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Create sounds using analogue electronics (Part 7)

Posted: 27 Jul 2012     Print Version  Bookmark and Share

Keywords:Pitch-bend  voltage control  subtractive synthesis 

Analogue modular synthesisers are not arranged in a logical order because there is no way to anticipate what they will be used for, except for the simplest cases. The most usual arrangement has the oscillators and other sound sources grouped together, usually on the top or on the left, with the modifiers (filters and amplifiers) in the centre or middle and the EGs on the right or bottom.

Performance instruments have memories that can be used to store and recall sounds or timbres quickly. They are often used as replay machines for a series of presets.

Modular synthesisers normally have no memory facilities, or very simple generic ones which do not have the immediacy of those found in polyphonic instruments (figure 5).

Figure 5: (i) A performance-oriented synthesiser is designed to rapidly recall stored sounds and allow detailed performance effects to be applied with a range of specialised controllers. (ii) A modular synthesiser provides a wide range of modules which provide great flexibility, but at the expense of complexity and ease-of-use.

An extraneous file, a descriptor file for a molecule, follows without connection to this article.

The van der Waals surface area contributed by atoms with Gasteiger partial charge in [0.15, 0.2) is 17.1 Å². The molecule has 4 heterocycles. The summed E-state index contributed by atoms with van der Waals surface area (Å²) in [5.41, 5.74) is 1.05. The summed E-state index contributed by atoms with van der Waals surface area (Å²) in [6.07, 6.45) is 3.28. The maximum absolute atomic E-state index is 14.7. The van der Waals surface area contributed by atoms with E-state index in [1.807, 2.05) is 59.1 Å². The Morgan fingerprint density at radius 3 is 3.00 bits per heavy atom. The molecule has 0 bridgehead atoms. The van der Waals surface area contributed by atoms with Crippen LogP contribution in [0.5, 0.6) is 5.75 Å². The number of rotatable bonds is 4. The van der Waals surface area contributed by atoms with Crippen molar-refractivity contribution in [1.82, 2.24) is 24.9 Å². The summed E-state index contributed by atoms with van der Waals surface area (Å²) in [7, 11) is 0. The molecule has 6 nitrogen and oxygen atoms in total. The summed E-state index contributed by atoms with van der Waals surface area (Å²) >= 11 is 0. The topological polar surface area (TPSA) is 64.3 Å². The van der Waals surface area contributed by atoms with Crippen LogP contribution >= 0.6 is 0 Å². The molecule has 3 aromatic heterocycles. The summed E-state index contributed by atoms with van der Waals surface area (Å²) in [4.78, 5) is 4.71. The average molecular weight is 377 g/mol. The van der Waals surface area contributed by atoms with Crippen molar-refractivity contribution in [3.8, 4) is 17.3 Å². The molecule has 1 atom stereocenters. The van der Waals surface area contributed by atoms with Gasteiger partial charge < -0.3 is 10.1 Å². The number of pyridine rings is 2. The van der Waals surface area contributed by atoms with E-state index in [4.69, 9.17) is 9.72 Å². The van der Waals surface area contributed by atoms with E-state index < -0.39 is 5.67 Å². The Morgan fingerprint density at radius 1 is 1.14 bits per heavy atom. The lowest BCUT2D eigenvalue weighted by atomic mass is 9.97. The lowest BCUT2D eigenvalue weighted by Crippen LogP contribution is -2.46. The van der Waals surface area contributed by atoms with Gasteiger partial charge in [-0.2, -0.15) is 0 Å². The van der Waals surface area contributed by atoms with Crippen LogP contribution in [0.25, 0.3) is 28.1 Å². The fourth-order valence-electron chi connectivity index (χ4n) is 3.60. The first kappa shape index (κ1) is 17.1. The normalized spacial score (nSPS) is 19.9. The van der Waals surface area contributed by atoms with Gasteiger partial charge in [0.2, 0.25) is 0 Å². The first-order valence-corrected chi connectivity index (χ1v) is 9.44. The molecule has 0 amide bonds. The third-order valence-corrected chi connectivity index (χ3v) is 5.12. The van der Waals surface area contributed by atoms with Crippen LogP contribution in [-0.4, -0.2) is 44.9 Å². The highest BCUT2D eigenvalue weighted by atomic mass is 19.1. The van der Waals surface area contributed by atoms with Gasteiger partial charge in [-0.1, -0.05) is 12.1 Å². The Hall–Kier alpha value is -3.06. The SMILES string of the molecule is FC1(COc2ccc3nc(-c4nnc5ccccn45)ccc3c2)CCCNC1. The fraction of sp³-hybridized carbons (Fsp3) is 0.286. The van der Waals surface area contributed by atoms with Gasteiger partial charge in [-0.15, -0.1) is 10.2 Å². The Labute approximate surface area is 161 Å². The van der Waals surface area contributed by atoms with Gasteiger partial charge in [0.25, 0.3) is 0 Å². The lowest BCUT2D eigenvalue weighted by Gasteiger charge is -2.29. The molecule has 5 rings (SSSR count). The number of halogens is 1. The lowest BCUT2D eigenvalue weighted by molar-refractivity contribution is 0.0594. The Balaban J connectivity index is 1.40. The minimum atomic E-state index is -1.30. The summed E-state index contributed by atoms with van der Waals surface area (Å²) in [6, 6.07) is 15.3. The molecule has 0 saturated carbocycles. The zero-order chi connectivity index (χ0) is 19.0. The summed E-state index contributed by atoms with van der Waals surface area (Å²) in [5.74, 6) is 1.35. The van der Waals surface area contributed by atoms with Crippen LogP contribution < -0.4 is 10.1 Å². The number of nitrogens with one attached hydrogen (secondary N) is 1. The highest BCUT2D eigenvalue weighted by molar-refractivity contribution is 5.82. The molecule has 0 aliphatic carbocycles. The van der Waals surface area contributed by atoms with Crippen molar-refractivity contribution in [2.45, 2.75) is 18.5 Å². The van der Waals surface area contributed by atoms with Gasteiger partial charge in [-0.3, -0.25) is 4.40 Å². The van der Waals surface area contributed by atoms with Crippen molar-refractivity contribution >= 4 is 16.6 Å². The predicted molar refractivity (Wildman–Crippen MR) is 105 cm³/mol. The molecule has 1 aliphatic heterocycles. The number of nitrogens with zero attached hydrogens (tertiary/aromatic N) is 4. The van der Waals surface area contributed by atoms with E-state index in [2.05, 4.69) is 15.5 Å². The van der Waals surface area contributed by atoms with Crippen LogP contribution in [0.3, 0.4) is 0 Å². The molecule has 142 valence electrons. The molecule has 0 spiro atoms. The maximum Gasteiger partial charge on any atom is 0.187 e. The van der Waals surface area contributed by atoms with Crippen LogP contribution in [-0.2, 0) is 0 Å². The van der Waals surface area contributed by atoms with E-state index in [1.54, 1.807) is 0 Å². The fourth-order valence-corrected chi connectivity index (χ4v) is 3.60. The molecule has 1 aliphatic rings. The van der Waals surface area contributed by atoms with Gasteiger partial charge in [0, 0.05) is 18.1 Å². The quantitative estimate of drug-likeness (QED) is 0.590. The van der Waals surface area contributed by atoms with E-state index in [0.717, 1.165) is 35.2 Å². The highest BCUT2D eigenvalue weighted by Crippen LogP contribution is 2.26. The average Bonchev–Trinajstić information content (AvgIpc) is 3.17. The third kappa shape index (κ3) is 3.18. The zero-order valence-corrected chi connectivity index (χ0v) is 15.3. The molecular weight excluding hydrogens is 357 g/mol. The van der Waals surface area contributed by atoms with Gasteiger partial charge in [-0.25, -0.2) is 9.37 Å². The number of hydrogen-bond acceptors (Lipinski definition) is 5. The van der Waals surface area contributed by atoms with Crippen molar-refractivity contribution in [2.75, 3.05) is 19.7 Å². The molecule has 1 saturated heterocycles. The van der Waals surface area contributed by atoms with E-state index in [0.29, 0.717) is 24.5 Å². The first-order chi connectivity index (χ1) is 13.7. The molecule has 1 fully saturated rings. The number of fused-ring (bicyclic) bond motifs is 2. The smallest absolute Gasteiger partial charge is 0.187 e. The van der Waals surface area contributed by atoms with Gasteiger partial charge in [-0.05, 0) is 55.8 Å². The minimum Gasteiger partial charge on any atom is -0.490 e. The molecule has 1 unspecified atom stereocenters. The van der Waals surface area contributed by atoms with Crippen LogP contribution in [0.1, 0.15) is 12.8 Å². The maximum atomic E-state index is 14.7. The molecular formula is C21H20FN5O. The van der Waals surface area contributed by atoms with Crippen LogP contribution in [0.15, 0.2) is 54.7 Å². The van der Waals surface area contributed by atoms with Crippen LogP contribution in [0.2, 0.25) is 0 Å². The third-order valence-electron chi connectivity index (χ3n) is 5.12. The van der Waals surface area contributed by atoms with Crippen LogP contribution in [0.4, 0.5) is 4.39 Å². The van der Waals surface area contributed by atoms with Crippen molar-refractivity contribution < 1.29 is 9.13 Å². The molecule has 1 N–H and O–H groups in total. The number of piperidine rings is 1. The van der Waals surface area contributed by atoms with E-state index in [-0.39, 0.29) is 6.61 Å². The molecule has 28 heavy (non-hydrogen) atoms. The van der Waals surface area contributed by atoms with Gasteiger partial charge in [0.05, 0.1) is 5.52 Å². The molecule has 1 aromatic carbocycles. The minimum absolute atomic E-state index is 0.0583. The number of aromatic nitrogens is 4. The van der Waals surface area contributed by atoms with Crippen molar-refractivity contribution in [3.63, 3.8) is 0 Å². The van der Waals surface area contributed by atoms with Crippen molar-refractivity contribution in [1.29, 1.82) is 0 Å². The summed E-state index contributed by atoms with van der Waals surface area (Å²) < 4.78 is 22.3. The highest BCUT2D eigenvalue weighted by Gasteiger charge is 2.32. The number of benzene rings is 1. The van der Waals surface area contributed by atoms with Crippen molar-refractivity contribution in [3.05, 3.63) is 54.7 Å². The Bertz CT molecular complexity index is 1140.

Performance synthesisers have modules arranged in a way that enables quick results: VCO–VCF–VCA with EGs. Modular synthesisers have few preset connections, if any, and so whilst it is quick and easy to connect a VCO to an amplifier and get a sound which will play until you turn the VCO or amplifier off, it can take some time to get a sound from a modular synthesiser which can be used in conventional performance.

It has been said that modular synthesisers are the ultimate synthesisers and that it is only time that limits people's use of them. Actually, modular synthesisers are severely limited by a combination of the design and the user. The design is limited by the problems of trying to cope with patch-leads and lots of controls underneath.

The user is fully occupied trying to hold everything about what is happening in their head: a simple VCO–VCF–VCA setup with a couple of EGs can be spread over more than a dozen modules and 20 or more patch-leads. The limitations are all too evident: no programmability, a confusing and obscure user interface and lots of scribbled sheets noting down settings and patches. They are also often write-only devices – once the user has produced a patch, coming back 3 months later and trying to figure out what is happening is almost impossible. It is often much faster to start all over again.

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